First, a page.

As shown, we are not talking about “going all to cash” during a “sell signal” but instead just reducing exposure, taking profits, and rebalance overall portfolio risk. When “buy signals” are triggered, it is just a process of reversing actions.
Are there times when we increase the size of the “risk” adjustments? Absolutely. A good example was in February 2020 as the market was pushing well into 3-standard deviations above the 50-dma (pink shaded areas), and a “reduce” signal got triggered. Such required a more significant reduction in “risk” as the market began a much deeper correction. As the correction ensued, we continued to reduce risk accordingly.
However, therein also exposes a problem with technical analysis. While price action, which is a reflection of market psychology, can undoubtedly help mitigate portfolio risk, technical analysis does not distinguish between a short-term pullback (0-10%), a correction (10%-20%), or a full-blown bear market (a reversal of the bullish trend.) Unfortunately, the magnitude does not get revealed until after it has started.
As such, it is essential to treat every signal with the same respect and act accordingly. For most investors, by the time they realize a correction is in process, it is too late for them to do anything about it.
A Delicate Balance
Managing money, either “professionally” or “individually,” is a complicated game in the long term. In the short term, particularly amid a speculative mania, it seems exceedingly easy. However, as is the case with every bull market, a strongly advancing market covers up the many investing mistakes investors make. It is the ensuing bear market that reveals them in the most brutal and unforgiving of outcomes.
The marriage of fundamentals and technicals is always a delicate balance. Fundamentals provide the basis for successful long-term returns but can lead to underperformance during momentum-driven markets. Technical analysis, likewise, has short-term benefits but can provide long-term challenges. Blending the two is like a “marriage of opposites.” Such can be highly successful, but it requires a lot of work.
Let me be very clear. You can not successfully “time the market.” Trying to be “all in or out” of every twist and turn of the market is impossible. However, that doesn’t mean you must be passive and let it all wash all over you.
There is a clear advantage to providing risk management to portfolios over time. The problem is that most individuals cannot manage their own money because of “short-termism.” (As shown by shrinking holding periods).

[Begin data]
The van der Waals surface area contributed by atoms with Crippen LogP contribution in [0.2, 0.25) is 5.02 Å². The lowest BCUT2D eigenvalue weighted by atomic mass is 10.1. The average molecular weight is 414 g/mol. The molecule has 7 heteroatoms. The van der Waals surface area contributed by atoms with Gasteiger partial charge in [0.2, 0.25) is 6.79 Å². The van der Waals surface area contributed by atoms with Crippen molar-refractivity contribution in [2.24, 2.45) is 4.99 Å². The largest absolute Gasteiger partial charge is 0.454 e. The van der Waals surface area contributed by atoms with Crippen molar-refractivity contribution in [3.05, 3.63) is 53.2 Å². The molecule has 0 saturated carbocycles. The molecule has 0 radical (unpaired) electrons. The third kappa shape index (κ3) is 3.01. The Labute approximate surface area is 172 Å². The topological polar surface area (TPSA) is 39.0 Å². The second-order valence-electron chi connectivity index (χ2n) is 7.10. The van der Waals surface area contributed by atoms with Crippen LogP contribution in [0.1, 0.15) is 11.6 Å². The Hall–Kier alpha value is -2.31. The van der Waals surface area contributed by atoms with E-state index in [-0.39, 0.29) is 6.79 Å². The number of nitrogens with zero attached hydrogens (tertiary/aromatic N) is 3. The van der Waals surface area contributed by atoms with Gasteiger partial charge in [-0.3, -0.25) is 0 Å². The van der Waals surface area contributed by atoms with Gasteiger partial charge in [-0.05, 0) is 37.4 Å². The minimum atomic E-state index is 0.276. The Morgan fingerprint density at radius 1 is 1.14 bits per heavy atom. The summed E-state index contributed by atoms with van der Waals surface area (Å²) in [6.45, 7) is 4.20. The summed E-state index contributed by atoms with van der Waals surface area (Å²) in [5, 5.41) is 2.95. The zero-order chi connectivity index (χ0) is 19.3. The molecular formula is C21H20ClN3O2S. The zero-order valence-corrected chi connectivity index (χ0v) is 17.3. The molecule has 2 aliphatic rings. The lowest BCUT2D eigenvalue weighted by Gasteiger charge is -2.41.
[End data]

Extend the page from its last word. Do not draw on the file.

Of course, with the media and Wall Street pushing the “you are missing it” mantra as the market rises, can you blame the average investor “panic” buying market tops and selling market bottoms?
Yes, given we are in a strongly trending bull market, driven by massive amounts of exuberance and liquidity, I am going to keep “picking up pennies in front of a steamroller.”
Such is why we overlay analysis to align expectations with reality. Implementing a solid investment discipline and applying risk management leads to the achievement of those expectations.
“Anyone who followed the numbers would have avoided the disaster of the 1929 crash, the 1970s or the past lost decade on Wall Street. Why didn’t more people do so? Doubtless, they all had their reasons. But I wonder how many stayed fully invested because their brokers told them ‘You can’t time the market.”‘ – Brett Arends
I do understand there is a significant risk. If Jack Bogle is correct, things could be very disappointing. Or, as Seth Klarman from Baupost Capital once stated:
“Can we say when it will end? No. Can we say that it will end? Yes. And when it ends and the trend reverses, here is what we can say for sure. Few will be ready. Few will be prepared.”
We saw much of the same mainstream analysis at the peak of the markets in 1999 and again in 2007. New valuation metrics, IPO’s of negligible companies, valuation dismissals as “this time was different,” and a building exuberance were common themes. Unfortunately, the outcomes were always the same.
Our goal is to prepared.
“History repeats itself all the time on Wall Street” – Edwin Lefevre